Pacific Exploration & Production Corporation made progress on its recovery during the first quarter of 2017, increasing its output to an average of 72,524 barrels of oil equivalent per day, according to financial reports filed by company earlier this month. This was a 4% improvement over the Canadian company’s production in the fourth quarter of 2016, with renewed drilling at its heavy oil fields and better output from a field in Peru driving the uptick.
The recovery in revenue was even more pronounced, increasing to $317 million USD in the quarter compared to $270 million in the fourth quarter of 2016. On top of higher sales volume at a better price on the global market, Pacific Exploration was able to reduce its total operating costs to $25.91 per barrel this quarter vs. $27.98 per barrel in the fourth quarter of 2016. (Total operating costs include production, transportation, and dilution costs, according to the company.) In a series of deals in the first three months of the year, Pacific Exploration was also able to reduce its exploration commitments by tens of millions of dollars.
Despite the increases, the company is still well behind where it was a year ago before its struggles really began to grow severe. Its 2017 first quarter revenue came in $140 million USD below the same period last year in one of the firm’s last quarters before it lost its stake in the Rubiales oil field, Colombia’s largest. Its operating EBITDA for the first quarter was $92 million — less than half of what it earned in the first three months of 2016.
After jointly controlling the lucrative wells there for decades with state-controlled oil company Ecopetrol, the contract expired and Pacific Exploration’s stake in the field, as well as the Piriri field in Colombia, dropped to 0% overnight on July 1. The impact was severe enough that the company formerly known as Pacific Rubiales opted to re-brand as Pacific Exploration & Production and was forced to obtain creditor protection while it pursued a debt restructuring arrangement.
Barry Larson, who took over as chief executive officer of Pacific Exploration on January 30, called this a “critical year” for the company as it “shifts focus and resources towards sustainable production through development drilling and growth through low-risk exploration.”
He noted the company’s progress in reducing overall costs this quarter as it pushes to improve margins and returns on capital. Pacific Exploration’s overall goal for the year is to cut its commitments by $67.6 million USD, according to the chief executive. “The first quarter of 2017 is a clear indication that everyone at Pacific is making the necessary adjustments to improve the company’s operational and financial performance,” said Larson.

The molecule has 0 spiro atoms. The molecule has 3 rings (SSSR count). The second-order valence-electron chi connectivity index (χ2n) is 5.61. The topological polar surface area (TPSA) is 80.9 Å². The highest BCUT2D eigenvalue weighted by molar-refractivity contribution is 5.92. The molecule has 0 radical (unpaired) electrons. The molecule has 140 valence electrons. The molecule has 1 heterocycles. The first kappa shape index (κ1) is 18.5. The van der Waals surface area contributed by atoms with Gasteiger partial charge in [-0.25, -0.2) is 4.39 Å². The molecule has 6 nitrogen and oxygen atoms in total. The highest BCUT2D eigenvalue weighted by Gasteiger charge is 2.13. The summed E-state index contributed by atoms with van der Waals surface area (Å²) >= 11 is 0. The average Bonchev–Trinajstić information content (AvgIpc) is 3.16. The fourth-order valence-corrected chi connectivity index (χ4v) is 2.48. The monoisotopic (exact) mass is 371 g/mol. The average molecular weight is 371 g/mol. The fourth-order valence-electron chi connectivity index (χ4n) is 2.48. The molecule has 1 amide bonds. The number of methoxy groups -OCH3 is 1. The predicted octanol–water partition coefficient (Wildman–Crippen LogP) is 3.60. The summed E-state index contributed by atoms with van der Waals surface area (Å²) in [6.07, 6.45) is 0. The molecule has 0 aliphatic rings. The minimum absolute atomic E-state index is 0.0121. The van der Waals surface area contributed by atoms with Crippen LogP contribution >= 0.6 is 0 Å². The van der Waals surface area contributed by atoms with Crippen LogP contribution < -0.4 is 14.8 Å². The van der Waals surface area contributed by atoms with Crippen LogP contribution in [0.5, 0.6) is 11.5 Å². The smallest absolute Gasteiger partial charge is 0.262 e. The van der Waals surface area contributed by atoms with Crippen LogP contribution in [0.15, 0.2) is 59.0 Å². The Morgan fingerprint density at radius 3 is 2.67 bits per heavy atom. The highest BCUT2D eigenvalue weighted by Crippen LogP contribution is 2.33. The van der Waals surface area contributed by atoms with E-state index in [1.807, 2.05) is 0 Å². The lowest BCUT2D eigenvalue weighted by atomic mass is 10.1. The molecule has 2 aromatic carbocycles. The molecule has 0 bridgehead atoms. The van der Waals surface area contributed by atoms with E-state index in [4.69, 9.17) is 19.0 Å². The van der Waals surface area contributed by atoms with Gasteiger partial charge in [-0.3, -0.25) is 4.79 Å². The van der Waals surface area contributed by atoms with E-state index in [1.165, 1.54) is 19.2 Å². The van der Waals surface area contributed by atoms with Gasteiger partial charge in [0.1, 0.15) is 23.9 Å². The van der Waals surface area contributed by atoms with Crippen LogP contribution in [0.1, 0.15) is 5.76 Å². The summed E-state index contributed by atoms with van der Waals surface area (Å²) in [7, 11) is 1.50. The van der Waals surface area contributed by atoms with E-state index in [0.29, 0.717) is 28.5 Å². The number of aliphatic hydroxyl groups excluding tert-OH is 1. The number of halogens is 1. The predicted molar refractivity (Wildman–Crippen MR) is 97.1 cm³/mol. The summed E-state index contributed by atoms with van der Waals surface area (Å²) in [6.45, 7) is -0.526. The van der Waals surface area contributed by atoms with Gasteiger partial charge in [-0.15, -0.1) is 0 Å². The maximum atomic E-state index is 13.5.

In a statement, the company outlined its most significant results and highlights from the first quarter of 2017. Selected comments from that document are reprinted below in chronological order. (All figures in USD.)
On January 31, 2017, Block 192 in Peru reactivated operations, increasing production in the first quarter of 2017 to 3,855 bbl/d from 2,079 bbl/d.
In February 2017, the Bicentenario pipeline decreased its transportation tariff from $8.54/bbl to $7.56/bbl.
On February 22, 2017, the company received a letter from Perupetro S.A. in reference to the finalization of Block 135 contract, with an effective date of March 13, 2017, reducing its exploration commitments by approximately $15.0 million.
On March 10, 2017, the company and Amerisur Exploración Colombia Limitada entered into four farm-out agreements pursuant to which Amerisur agreed to acquire the following participating interests in certain of the company’s exploration and production of hydrocarbons contracts: (i) 60% participating interest in the PUT-9 Block; (ii) 50.5% participating interest in the Tacacho Block; (iii) 58% participating interest in the Mecaya Block; and (iv) 100% participating interest in the Terecay Block. The aggregate purchase price for the participating Iiterests was $4.9 million, plus a royalty calculated and payable on a monthly basis equal to 2% of all the hydrocarbons produced in the Terecay Block and a royalty calculated and payable on a monthly basis equal to 1.2% of all the hydrocarbons produced in the PUT-9 Block, subject to certain terms and conditions. Each farm-out agreement is subject to approval by the Agencia Nacional de Hidrocarburos. Upon closing of the transaction, the company will have reduced its exploration commitments related to these blocks by approximately $26.1 million.
On March 13 2017, the company entered into a binding term sheet with Maple Gas Corporation del Peru SRL pursuant to which the company has agreed to transfer its participating interest in Lot 126 for $0.2 million and, the assumption of contractual exploration obligations of $3.6 million.
On March 30, 2017, the company executed a farm-out agreement with Gold Oil PLC Sucursal Colombia for the transfer of its participating interest and operatorship in the Casanare Este Block for $0.2 million. The farm-out agreement is subject to ANH approval. Upon closing of the transaction, the company will have reduced its exploration commitments related to this block by $7.9 million.
On April 3, 2017, the company requested that the ANH approve the transfer of $6 million in investment commitments from the CPO-12 Blocks to two exploratory wells in the CPE-6 Block. The company continues to negotiate field commitments to focus on high-impact development drilling.
On April 25, 2017, the company and CNE Oil & Gas S.A.S., a subsidiary of Canacol Energy Ltd., entered into a farm-out agreement whereby CNE Oil agreed to acquire the company’s participating interest in the San Jacinto 7 Block in Colombia, in consideration for assuming all contractual exploration obligations of $7.8 million. The agreement is subject to approval by the ANH.